Written by Steph
Since bicycles work pretty flawlessly as it is, you might wonder just why we need crazy modifications like spokeless wheels and the ability to ride sideways. Innovation never ceases, and as a result we’ve been treated to a wild assortment of ideas from giant amphibious contraptions to bikes that fold up into backpacks. Some of these 15 concept bikes address issues like cost, portability and adaptability and others are just plain strange.
Di-Cycle Goes Over Both Water and Land
You’d definitely give this thing a second look if you saw it gliding down the street past you… and straight into a lake. The Di-Cycle concept bicycle is amphibious and was designed specifically for the Dutch city of Helmond to allow residents a smooth transition between land and water travel. Holland would have to construct entire parking garages for these gargantuan things if they were to actually catch on.
‘One’ Folding Bicycle by Thomas Owen
This folding bicycle by Thomas Owen has a futuristic-looking design that compacts into an incredibly small package. It’s meant to make bicycle transport in urban environments easier by creating a super-portable bike that can go practically anywhere. It’s difficult to tell from the images of this concept, however, exactly how it works.
Riding a bike facing forward is boring. Or at least, so says Michael Killian, the software engineer who decided that what the world needs is a sideways bicycle that uses the same body movements as a snowboard. It has a unicycle seat and little handlebars on either side. It’s not for everyone – Killian says only 6 out of 10 people are able to master it.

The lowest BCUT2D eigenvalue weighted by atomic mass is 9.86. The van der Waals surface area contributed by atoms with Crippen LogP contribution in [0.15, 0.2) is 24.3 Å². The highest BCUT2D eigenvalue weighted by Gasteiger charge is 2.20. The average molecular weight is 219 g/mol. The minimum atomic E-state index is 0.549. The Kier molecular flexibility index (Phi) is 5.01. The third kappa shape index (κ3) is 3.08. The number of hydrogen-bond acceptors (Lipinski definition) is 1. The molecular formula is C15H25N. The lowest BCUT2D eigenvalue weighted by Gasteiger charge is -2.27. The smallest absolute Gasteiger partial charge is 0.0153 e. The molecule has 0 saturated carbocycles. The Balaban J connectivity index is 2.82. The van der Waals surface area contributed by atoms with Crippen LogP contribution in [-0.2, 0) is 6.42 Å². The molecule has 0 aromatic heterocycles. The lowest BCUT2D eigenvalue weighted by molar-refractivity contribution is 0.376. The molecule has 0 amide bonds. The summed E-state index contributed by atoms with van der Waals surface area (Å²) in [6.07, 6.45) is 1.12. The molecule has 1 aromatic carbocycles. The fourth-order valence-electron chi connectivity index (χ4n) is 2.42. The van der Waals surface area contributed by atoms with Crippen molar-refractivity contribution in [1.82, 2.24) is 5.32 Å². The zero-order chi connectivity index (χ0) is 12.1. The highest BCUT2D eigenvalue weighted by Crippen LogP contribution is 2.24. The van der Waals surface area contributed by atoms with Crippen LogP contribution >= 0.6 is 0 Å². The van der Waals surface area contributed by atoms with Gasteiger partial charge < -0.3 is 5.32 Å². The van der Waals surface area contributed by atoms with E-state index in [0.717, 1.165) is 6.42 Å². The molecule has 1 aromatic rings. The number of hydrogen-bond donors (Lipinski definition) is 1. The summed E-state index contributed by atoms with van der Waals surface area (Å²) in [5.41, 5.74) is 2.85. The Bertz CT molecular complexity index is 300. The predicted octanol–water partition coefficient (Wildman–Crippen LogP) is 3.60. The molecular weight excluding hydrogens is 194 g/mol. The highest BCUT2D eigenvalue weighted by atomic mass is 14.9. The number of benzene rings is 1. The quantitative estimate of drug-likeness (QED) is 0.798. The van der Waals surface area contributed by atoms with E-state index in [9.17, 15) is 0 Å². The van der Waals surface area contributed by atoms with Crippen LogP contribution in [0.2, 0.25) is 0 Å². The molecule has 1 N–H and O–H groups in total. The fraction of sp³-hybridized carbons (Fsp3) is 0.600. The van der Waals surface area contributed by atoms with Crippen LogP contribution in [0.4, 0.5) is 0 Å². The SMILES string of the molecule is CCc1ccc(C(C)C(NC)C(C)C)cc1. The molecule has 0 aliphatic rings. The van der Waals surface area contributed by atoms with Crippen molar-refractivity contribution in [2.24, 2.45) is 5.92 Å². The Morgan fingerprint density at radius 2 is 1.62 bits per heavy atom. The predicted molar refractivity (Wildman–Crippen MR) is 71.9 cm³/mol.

Rotation Folding Bike
The ‘Rotation’ city rotating & folding bicycle design by Yirong Yang is fully adjustable, so you can determine the best position for the handlebars, saddle and distance between the front & rear wheels. It’s also two different vehicles in one – it can be used as a bicycle or unicycle – and folds up after use.
Josef Cadek Locust Bicycle
Space comes at a premium, and with a world population that is rapidly multiplying by the day, it’ll only get worse as the years pass. That explains why so many bicycle designers are creating concepts that are getting increasingly more compact. The ‘Locust’ concept by Josef Cadek features parts that fold neatly into a circular central frame. Such a design makes it ideal for bringing it onto trains and buses.
Crazy Steel Viking Bike
If Vikings had come up with the concept of bicycles, their design might have looked a little something like this. Like something straight from a medieval blacksmith’s studio, this handmade steel monster has a scythe-like body and opaque red wheels. It was spotted by Green Mountain Bikes in downtown Seattle.
Hyper Bike by Body Rite
Let’s say you don’t want to sit down for some reason. Perhaps you’re restless, or you’ve got a raging case of hemorrhoids. No worries: there’s a bicycle for you, too. The bizarre ‘Hyper Bike’ by Body Rite Ltd is supposed to decrease the rider’s vulnerability on the road by offering more stability and balance. The rider has to use a total-body climbing, swimming motion to propel it forward. Good exercise, if nothing else.